Director: Abhilash Pillai, Mohan Maharishi, John Clark, Ovlyakuli Khodjakuli, Santanu Bose
Playwright: Aeschylus, Sophocles, John Barton, Kenneth Cavender
Institution: National School of Drama, India
Venue: ATEC Website
Time: 09:30, May 18, 2019
Event: The 4th World Theatre Education Conference with 6th Asian Theatre Schools Festival
PROMETHEUS BOUND: Abhilash Pillai
The dominating element in this play, which gave enough energy for us all its subjectivity and the extraordinary 'modernism' even though it has a mythical structure. Today's audience as also the performers and directors do not know the intricacies of mythical plots of Greek plays. Considering these, we thought Greek tragedy needs a fresh look. Why can't we break some of the performing traditions of these plays?
ANTIGONE: Mohan Maharishi
I have seen a Greek comedy in Greece by one of the greatest exponents in field, Karlos Kuhn, where I witnessed a great level of bawdy humour and exaggerated physicality taken to its extreme, ironically this was what brought immense joy to the audiences there. I feel that the cultural circumstances in India today do not permit us those liberties. However, one of the common features of all classical theatre, be it from west or from Asia, is frank theatricality.
THE TROJAN WAR: John Clark
The Trojan War consists of three plays from The Greeks by John Barton and Kenneth Cavender, a trilogy of plays performed by Royal Shakespeare Company in 1979. John Barton believed Greek tragedy needed a fresh look. Traditional performances were heavy, boring and inhuman.
With Kenneth Cavender they made short versions of ten plays by Aeschylus, Sophocles and Euripides that concentrated on the characters and told their stories as clearly and simply as possible.
‘Iphigenia in Aulis’, ‘The Trojan Women’ and ‘Agamemnon’ tell the story of a war which happened 4000 years ago.
THE PERSIANS: Ovlyakuli Khodjakuli
The Persians can be seen as a considerate commemoration of Persia’s fate and a celebration of the Greek spirit that triumphed. Because it entertains both interpretations, it is somewhat distinct from other Ancient Greek tragedies. That’s why high octane tragedy seen as a celebration in our play.
ORESTEIA: Santanu Bose
The main idea of Oresteia is that injustice and such primitive instruments of morality as the blood-feud must be eliminated if the human society is ever to attain to a high level of social organization, which can be done only by the introduction of public morality and civic legal processes. In today's world we witness the degradation of morality and the legal structures deliberately been erased from the social construct.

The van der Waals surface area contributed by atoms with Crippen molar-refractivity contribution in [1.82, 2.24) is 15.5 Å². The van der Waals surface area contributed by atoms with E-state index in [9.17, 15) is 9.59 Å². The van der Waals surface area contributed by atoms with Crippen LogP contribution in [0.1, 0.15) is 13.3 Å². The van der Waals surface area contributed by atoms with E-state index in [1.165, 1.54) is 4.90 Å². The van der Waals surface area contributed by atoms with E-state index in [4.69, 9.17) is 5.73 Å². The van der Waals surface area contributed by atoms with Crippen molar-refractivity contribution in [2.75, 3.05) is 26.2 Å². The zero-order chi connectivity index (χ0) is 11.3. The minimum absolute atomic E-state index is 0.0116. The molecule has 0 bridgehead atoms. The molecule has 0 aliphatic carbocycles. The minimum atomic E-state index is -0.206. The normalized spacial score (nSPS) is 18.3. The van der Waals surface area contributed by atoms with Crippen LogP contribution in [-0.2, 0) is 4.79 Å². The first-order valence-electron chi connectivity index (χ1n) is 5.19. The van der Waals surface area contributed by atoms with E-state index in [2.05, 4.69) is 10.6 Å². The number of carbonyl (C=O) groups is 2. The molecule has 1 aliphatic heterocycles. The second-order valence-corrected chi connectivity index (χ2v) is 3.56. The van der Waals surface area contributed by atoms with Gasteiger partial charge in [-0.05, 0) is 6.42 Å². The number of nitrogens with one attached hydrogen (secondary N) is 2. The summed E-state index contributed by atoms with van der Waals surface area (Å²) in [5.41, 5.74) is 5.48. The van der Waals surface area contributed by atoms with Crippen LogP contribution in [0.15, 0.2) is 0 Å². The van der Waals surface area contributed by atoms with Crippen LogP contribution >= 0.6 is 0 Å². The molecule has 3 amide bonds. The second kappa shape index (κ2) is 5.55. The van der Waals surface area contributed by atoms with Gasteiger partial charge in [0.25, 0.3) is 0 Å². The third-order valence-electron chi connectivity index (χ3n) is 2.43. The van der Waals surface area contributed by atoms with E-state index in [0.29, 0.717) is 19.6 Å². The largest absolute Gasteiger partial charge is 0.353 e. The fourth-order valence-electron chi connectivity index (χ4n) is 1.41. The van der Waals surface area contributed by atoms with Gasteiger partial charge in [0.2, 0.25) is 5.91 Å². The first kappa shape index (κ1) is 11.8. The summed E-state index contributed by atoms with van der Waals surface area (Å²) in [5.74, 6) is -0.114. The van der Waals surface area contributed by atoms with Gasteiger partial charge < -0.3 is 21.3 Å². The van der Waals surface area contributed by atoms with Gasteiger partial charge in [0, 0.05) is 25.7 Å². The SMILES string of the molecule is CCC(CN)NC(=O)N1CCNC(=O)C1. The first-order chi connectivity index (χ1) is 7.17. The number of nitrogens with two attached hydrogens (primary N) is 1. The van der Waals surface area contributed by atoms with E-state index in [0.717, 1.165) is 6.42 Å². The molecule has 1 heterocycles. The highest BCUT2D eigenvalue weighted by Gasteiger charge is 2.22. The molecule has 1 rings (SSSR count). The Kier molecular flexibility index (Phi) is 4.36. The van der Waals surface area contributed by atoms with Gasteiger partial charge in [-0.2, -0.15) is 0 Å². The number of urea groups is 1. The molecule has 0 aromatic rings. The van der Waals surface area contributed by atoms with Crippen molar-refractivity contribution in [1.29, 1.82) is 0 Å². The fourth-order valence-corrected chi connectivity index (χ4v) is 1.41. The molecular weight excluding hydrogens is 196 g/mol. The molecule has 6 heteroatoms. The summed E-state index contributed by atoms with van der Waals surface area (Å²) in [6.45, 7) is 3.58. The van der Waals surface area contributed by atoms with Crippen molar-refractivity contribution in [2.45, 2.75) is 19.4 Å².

Prometheus Bound is a Greek tragedy by Aeschylus of which period is not known. The play concerns the god Prometheus, who in defiance of Zeus (Jupiter) has saved humanity by giving them a gift of fire. For this act Zeus has ordered to bound him with chains and take him to a remote cliff.
In Sophocles' classic Antigone, the action starts after brothers Polynices and Eteocles have battled to the death for the crown of Thebes. Their uncle, the newly crowned King Creon, proclaims that Eteocles is to be buried with full honours, while the corpse of Polynices is to be left on the battlefield to rot. Outraged, Polynices' sister Antigone defies Creon's mandate, and risks her life to properly honour her brother's corpse. Antigone soon confesses to the deed and is sentenced to death by slow suffocation, despite the protests of Creon's own son Haemon, who is deeply in love with her. Ultimately, tragic fate brings fit punishment on Creon's insolence and outrage.
THE TROJAN WAR
In Greek mythology, it is said that the Trojan War was between the Greeks and the people of Troy. The strife began after the Trojan prince Paris abducted Helen, wife of Menelaus of Sparta. At night the Greeks returned; their companions crept out of the horse and opened the city gates, and thus, Troy was destroyed.
The Persians takes place in Susa, which at the time was one of the capitals of the Persian Empire, and opens with a chorus of old men of Susa, who are soon joined by the Queen Mother, Atossa, as they await news of her son King Xerxes' expedition against the Greeks.
Oresteia is the only surviving example of a Greek tragic trilogy and thus has a great significance in the history of Drama. The principal themes of the play include the contrast between revenge and justice, as well as the transition from personal vendetta to organized litigation. A waiting, faith, hope, victory and a ray of far-fetched hope, the burden of a son avenging his father's murder from his own mother, but at the end his soul that shocks him. The argument given for justice, luck is not everything, but the path we choose to make it takes our decision to the end.